How To Hack A Seed Phrase

How To Hack A Seed Phrase

Attempting to hack a seed phrase, especially one used for cryptocurrency wallets, is both unethical and illegal. Unauthorized access to someone else's cryptocurrency or digital assets is a crime, and I must strongly advise against any illegal activities.

However, for educational purposes, Here is everything you need to know about getting your seed phrase hacked.

How Does A Seed Phrase Work?

Entropy and Combinations: A 12-word seed phrase has 204812204812 possible combinations. This high number of combinations provides immense security against brute-force attacks.

How are Seed Phrases Generated?

Cryptographic Algorithms: Seed phrases are generated using cryptographic algorithms designed to ensure randomness and unpredictability. These algorithms are tested rigorously to prevent any predictable patterns that could be exploited.

Ways Your Seed Phrase Can Be Hacked

While seed phrases are designed to be highly secure, there are several potential ways they could be compromised, primarily due to user error, social engineering, or technical vulnerabilities. Here are some scenarios and how to protect against them:

  1. Phishing Attacks:

    • How It Happens: Attackers create fake websites or applications that look like legitimate wallet services, tricking users into entering their seed phrases.

    • Protection: Always verify the URL and authenticity of the site or application. Avoid clicking on links from unknown sources and double-check for phishing signs like slight misspellings in URLs.

  2. Malware and Keyloggers:

    • How It Happens: Malware installed on a device can monitor keystrokes or take screenshots, capturing the seed phrase as it is entered.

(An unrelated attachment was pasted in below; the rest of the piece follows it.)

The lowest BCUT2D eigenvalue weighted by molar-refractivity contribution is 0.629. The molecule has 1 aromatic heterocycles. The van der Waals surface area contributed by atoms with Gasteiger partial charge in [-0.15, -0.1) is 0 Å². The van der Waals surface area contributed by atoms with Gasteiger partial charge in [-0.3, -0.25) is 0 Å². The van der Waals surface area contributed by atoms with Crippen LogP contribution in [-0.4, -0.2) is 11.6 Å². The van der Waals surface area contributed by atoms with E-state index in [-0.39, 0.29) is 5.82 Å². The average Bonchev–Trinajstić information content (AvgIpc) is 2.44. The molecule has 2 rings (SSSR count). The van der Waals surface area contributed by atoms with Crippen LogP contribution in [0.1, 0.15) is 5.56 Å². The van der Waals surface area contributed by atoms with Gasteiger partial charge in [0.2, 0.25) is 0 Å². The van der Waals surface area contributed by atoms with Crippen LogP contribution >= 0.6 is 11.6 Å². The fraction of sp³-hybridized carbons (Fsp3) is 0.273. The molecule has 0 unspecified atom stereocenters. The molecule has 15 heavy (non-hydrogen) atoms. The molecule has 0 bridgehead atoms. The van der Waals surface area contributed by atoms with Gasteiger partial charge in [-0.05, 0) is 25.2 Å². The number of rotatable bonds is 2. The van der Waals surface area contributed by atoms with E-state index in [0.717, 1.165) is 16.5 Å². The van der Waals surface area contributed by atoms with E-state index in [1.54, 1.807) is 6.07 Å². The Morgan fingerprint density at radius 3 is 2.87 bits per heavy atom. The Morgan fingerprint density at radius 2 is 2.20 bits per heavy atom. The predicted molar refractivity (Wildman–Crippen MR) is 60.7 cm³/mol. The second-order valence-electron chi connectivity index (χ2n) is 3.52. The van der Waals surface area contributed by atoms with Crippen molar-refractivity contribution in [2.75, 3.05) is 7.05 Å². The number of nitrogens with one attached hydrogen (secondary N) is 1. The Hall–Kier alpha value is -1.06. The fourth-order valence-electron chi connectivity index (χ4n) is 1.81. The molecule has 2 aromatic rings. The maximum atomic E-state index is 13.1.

• Social Engineering:

    • How It Happens: Attackers may impersonate trusted figures or support representatives, convincing users to share their seed phrase.

  3. Physical Theft:

    • How It Happens: If the seed phrase is written down or stored on a device, someone could physically steal it.
  4. Weak Passwords and Insecure Storage:

    • How It Happens: Storing seed phrases in plain text files on a computer or in insecure cloud storage can be risky if the device or account is compromised.
  5. Supply Chain Attacks:

    • How It Happens: If the hardware or software wallet has been tampered with before reaching the user, it could be compromised.

      How Your Seed Phrase Can Be Hacked Through Brute-Force

  6. Brute-forcing a 12-word seed phrase is theoretically possible but practically infeasible due to the vast number of possible combinations. Let's break down why this is the case:

    Word List Size: A typical 12-word seed phrase is generated from a predefined list of 2048 words (such as the BIP-39 standard word list).

    Combinations Calculation:

    • The total number of possible combinations for a 12-word seed phrase is 204812204812.

Let's calculate this:


This number is astronomically large. To put it into perspective:

  • Number of Atoms in the Observable Universe: Estimated to be around 10801080.

  • Seconds Since the Big Bang: Approximately 4.35×10174.35×1017 seconds.

  1. Computational Feasibility:

    • Even with a powerful computer that can try billions of combinations per second, the time required to brute-force a 12-word seed phrase would be many orders of magnitude longer than the age of the universe.

For example, if a supercomputer could try 1 billion (or 109109) seed phrases per second:

5.444517870735015×1039109=5.444517870735015×1030 seconds1095.444517870735015×1039​=5.444517870735015×1030seconds

Converting this to years:

5.444517870735015×103060×60×24×365.25≈1.725×1023 years60×60×24×365.255.444517870735015×1030​≈1.725×1023years

Given these numbers, it's clear that brute-forcing a 12-word seed phrase is not practically possible with current technology and methods. This is why seed phrases are considered secure for cryptographic purposes.

Brute-Forcing Seed Phrases with the Help of High Performance Computers

The development of high-powered GPUs, CPUs, and quantum computers poses interesting challenges and considerations for the security of cryptographic systems, including the brute-forcing of seed phrases. However, there are several factors to consider when evaluating the practicality of brute-forcing a seed phrase in the future:

Current Computational Power

GPUs and CPUs